If there’s just one thing that rings false about Ushio’s body language, it’s that she doesn’t look around very much. From my experience dealing with young children, even well-behaved kids are prone to turning their heads around a lot, especially when they’re in a new place. I guess when you’re five, you’re not very good at processing things with your peripheral vision.
Other than that, though, I find Ushio to be an extremely well-realised character. I don’t mean to say that she acts like a realistic child – she is way too well-behaved for that. Rather, her body language captures the essence of her solemn yet cheerful personality, which is the part of her character which matters to the narrative and its themes. You can figure out what kind of person she is just from watching her move in any given scene, even when the script doesn’t explicitly draw attention to those traits.
The more I delve into the animation medium, the more I find that “good writing” can’t be easily separated from “good animation”. Cool-looking special effects can’t drown out the effect of a poorly-scripted scene, but visual framing does shape how we respond to the scripting. I have no idea how Ushio comes across in the original visual novel, but she really came alive on the anime screen because the animators put clear thought into how to visually express a child responding to their environment. Had she lacked screen presence, her key scenes would likely have fallen flat, no matter how well-conceived they happened to be.
I also believe that animation speaks louder than words. For example, even when removed from context, any viewer can easily appreciate the non-verbal storytelling at work here [OBVIOUS SPOILERS FOR EPISODE 21]:
If you think that it’s just the sad music that makes this scene effective, try watching it with the sound muted. You can still feel all the weight behind Ushio’s steps. Walking is much harder to animate than it looks – to express the full weight of the action, you need to consistently convey the motion of the character’s hips and pelvis, rather than just moving the legs. It’s also important to note here that the center of gravity is constantly shifting as Ushio stumbles further and further forward. Even when you can’t actually see her legs moving, you can still perceive the momentum shifting.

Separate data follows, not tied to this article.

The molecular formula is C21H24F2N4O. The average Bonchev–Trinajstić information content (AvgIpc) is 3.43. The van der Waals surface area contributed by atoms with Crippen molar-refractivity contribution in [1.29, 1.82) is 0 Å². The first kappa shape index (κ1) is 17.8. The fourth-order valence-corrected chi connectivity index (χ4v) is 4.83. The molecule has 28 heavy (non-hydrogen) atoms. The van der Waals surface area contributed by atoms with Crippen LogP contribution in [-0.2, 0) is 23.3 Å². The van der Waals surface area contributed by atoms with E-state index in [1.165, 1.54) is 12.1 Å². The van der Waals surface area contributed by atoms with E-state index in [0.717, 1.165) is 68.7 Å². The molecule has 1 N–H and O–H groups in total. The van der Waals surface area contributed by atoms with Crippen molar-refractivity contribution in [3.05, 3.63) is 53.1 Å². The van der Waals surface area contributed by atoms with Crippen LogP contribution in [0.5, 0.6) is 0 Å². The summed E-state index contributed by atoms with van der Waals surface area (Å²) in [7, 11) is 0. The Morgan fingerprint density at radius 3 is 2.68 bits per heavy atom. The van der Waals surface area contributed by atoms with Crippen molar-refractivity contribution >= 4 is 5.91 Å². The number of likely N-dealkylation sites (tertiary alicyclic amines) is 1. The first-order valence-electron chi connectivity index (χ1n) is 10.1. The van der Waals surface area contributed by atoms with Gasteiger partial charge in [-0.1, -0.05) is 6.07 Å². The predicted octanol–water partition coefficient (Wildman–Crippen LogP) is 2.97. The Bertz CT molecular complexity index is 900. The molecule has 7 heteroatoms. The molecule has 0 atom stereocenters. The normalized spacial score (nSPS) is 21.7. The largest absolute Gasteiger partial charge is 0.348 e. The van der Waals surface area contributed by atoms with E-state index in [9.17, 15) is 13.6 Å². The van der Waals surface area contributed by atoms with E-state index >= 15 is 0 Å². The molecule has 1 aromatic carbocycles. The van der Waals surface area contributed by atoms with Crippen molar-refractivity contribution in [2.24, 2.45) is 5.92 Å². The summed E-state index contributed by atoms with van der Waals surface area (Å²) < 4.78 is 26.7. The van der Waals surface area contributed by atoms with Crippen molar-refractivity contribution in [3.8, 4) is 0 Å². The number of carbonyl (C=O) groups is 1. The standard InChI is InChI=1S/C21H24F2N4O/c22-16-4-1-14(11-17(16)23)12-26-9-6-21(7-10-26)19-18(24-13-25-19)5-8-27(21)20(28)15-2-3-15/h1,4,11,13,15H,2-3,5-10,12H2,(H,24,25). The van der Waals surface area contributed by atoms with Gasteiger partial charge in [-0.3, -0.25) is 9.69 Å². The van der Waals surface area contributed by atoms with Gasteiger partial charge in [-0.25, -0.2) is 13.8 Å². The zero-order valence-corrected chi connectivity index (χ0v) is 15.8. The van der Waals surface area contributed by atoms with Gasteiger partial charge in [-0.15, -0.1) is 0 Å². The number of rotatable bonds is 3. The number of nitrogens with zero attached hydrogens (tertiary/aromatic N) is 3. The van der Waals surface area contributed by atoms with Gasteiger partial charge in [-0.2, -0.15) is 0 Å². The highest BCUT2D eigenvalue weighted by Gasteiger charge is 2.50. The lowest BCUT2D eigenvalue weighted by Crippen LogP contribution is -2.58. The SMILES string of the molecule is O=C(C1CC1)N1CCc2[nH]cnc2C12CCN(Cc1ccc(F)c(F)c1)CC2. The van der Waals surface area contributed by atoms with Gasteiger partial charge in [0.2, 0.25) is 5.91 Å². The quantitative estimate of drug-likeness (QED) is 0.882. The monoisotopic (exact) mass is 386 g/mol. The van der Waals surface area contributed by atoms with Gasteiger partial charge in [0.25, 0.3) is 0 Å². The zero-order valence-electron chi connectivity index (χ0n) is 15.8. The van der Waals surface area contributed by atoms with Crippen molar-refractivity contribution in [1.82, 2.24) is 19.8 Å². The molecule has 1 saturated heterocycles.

(As a side note, this episode was storyboarded and directed by Noriyuki Kitanohara, who animated the infamous running scene in Nichijou as well as this hilarious scene in Full Metal Panic! Fumoffu. This guy has obviously mastered the walking/running cycle!)
So what’s the takeaway message here? If it occurs to you that an anime character is well-written, try paying extra attention to the way the character expresses themselves visually. Even with limited animation, you can make characters respond to their environment in ways that will make them come alive to the viewer. In fact, it’s because animation is limited that the viewer can appreciate the artistic intent behind any form of character animation.
In the end, I’m sure that some people find Ushio’s character rather flat and emotionally manipulative, just like the rest of Clannad. I certainly don’t believe that Clannad is flawless myself – there are loads of problems with it! Still, I hope that even Clannad’s detractors can appreciate the level of craft that went into its visual storytelling. If the story immersed you, then on some level the animation probably helped you relate to the characters. I’m surprised that Jacob Chapman didn’t mention it as one of the reasons why Clannad made you cry.
(n.b. I wrote about Clannad today because it’s a family story and I was originally planning to write a post around a Mother’s Day theme. But then I got caught up in the fascinating nitty gritties of animation, so I shifted the focus of the piece entirely. Oh well, Happy Mother’s Day, everybody!)